Indies Get Heavy With YouTube

The global indie music community has gotten a little heated with YouTube over its threat to block the content of companies that don’t sign up to its new streaming service on what are being described as “highly unfavourable terms.”

Such organizations as the Worldwide Independent Network, the European indies under IMPALA, were expressing “extreme concerns” but have now asked the European Commission to step in.

They’ve also got the support of many high-profile and emerging artists by getting the Featured Artists Coalition on board. In the UK, Billy Bragg and Radiohead guitarist Ed O’Brien have gone public and accused the video-sharing website of trying to “strong-arm” the indies into accepting low fees.

Their main gripe is that the Google-owned firm has apparently negotiated separate agreements with major labels Sony, Warner and Universal, but hasn’t bothered cutting deals with the indies.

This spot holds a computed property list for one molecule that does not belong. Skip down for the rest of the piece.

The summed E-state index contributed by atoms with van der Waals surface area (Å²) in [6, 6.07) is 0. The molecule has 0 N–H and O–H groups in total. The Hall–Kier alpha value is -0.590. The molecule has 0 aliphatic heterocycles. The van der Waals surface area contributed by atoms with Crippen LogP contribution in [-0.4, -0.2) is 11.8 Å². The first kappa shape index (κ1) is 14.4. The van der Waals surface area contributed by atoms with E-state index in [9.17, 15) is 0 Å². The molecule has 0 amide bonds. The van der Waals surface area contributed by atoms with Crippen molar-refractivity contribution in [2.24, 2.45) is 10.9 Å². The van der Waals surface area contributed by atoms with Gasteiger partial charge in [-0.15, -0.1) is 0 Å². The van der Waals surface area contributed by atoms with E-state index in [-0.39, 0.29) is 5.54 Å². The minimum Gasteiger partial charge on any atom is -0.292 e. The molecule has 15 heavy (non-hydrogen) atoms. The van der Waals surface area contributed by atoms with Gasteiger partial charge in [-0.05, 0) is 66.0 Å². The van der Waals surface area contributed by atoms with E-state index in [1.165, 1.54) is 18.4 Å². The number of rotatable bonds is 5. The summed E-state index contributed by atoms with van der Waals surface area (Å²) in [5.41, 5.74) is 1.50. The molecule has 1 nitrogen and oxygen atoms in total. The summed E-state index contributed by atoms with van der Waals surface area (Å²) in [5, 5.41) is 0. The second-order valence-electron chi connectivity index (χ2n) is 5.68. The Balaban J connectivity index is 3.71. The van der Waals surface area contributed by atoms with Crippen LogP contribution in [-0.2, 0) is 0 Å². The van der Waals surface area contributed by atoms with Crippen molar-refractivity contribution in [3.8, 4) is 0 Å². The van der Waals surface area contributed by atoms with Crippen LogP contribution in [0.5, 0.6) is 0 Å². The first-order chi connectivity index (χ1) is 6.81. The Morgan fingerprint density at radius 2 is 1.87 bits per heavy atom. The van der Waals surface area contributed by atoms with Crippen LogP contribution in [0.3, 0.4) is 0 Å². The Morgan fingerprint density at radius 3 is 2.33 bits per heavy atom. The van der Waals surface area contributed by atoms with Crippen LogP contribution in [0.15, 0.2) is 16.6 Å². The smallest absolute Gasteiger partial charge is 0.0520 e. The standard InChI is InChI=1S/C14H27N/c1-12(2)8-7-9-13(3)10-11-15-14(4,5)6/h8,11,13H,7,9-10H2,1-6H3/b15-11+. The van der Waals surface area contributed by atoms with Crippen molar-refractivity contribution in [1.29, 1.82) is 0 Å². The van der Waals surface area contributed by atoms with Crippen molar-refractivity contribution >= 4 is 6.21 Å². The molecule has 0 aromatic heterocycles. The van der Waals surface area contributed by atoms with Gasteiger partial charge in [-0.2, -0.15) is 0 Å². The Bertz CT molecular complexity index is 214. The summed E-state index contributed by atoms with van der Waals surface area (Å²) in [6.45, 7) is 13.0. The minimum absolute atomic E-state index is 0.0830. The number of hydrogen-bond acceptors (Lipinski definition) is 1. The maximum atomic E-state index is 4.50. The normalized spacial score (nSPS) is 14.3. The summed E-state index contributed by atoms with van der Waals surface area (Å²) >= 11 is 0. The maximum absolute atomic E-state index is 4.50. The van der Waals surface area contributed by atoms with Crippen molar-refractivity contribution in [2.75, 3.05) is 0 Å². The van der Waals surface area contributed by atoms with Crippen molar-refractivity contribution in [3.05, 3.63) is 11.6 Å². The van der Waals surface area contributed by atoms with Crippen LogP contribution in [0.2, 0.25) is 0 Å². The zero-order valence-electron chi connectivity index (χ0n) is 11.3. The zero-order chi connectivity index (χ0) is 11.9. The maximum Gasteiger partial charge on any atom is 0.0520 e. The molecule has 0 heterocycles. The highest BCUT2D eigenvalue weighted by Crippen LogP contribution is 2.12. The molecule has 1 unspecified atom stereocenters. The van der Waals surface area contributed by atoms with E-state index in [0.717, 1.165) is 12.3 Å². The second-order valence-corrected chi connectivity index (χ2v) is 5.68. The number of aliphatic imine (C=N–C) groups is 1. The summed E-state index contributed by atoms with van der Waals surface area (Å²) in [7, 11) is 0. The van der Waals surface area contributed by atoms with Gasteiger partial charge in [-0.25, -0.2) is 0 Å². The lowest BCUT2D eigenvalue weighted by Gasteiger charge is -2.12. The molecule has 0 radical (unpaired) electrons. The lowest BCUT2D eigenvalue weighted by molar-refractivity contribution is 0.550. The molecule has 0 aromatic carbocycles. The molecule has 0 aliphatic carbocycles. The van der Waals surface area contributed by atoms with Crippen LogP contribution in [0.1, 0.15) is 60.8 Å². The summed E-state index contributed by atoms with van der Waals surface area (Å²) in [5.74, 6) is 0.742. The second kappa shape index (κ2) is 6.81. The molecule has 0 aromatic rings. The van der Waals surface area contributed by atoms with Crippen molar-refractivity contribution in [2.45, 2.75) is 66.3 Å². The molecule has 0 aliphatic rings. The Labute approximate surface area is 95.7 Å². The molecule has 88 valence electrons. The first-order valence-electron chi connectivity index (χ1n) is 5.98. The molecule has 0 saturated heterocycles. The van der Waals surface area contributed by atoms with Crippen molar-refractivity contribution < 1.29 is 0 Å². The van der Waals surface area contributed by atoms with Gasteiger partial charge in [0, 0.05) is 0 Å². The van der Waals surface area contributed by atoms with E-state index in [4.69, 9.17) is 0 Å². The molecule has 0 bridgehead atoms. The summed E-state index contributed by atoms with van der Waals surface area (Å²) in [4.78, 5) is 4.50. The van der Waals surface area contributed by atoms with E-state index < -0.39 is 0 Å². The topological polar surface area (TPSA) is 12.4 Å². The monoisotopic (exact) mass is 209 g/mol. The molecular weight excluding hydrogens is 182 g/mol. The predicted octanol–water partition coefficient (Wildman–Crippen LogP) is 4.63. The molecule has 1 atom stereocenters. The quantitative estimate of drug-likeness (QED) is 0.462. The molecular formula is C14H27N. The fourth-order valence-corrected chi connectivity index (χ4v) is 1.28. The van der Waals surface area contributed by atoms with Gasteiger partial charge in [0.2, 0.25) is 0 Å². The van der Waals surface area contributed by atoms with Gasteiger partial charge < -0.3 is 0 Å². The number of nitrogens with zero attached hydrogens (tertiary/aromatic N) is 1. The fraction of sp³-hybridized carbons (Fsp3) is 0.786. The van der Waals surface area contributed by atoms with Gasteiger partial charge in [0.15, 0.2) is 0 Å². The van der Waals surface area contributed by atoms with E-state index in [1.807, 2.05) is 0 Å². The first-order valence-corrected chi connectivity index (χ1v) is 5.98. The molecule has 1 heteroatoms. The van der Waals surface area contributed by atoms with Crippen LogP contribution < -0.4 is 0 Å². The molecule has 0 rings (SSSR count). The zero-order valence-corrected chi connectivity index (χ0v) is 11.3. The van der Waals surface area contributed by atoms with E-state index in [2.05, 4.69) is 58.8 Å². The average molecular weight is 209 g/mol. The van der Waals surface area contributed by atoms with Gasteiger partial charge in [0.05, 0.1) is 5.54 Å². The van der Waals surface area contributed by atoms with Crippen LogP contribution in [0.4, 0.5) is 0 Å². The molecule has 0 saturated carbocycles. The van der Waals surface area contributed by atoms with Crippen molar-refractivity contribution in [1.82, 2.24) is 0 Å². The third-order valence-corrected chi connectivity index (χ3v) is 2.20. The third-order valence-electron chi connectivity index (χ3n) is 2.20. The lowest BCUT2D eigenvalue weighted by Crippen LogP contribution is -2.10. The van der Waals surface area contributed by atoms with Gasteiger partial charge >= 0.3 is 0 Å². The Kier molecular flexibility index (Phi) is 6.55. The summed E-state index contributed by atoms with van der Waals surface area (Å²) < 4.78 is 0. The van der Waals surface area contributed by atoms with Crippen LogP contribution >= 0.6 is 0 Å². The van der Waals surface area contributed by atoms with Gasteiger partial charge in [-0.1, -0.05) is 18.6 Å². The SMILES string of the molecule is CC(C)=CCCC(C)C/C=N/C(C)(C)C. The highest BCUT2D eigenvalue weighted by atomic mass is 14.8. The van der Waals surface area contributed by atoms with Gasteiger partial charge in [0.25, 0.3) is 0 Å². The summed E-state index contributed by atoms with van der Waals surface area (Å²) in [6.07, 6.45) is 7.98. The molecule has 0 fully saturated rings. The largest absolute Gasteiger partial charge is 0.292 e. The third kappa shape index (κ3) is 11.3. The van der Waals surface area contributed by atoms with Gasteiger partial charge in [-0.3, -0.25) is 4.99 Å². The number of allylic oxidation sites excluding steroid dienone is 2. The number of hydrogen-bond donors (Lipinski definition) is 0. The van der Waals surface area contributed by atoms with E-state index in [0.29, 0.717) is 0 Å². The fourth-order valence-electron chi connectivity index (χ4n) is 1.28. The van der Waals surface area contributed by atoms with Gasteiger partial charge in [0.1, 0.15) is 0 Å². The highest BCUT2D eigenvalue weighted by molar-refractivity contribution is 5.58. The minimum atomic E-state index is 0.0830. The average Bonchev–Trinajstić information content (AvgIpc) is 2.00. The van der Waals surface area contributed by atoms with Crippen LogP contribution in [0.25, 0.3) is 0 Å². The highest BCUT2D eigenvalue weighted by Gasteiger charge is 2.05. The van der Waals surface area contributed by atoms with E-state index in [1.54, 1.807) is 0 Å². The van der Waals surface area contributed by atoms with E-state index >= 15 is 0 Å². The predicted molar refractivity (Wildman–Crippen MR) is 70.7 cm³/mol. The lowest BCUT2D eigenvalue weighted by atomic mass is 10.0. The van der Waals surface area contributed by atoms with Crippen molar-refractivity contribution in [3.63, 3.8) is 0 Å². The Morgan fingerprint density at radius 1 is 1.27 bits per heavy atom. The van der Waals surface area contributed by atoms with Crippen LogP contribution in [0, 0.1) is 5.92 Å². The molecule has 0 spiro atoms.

They say they’re being offered a take-it-or-leave-it deal on “highly unfavourable terms,” which they can either sign or see their content blocked. The indie sector scheduled a press conference in London June 4 to confirm it’s seeking formal regulatory action and will look to the EC for “emergency assistance.”

“YouTube is behaving like a dinosaur, attempting to censor what it doesn’t like,” said IMPALA executive chair Helen Smith. Earlier in the week at Spain’s Primavera Sound Festival, where over 90 percent of the acts were from the indie sector, IMPALA decided to spearhead a complaint to European commissioners.

“This is completely out of synch in Europe where the EC has systematically insisted that European citizens should be able to access the cultural diversity and choice they demand,” Smith explained. “Europe has already had to take a tough line with Google on issues such as search and privacy. Prompt intervention with YouTube must be the next step.”

WIN chief exec Alison Wenham said the process will be started in Europe with IMPALA referring YouTube to the EC for urgent regulatory action. She said it would be the first step in a global campaign.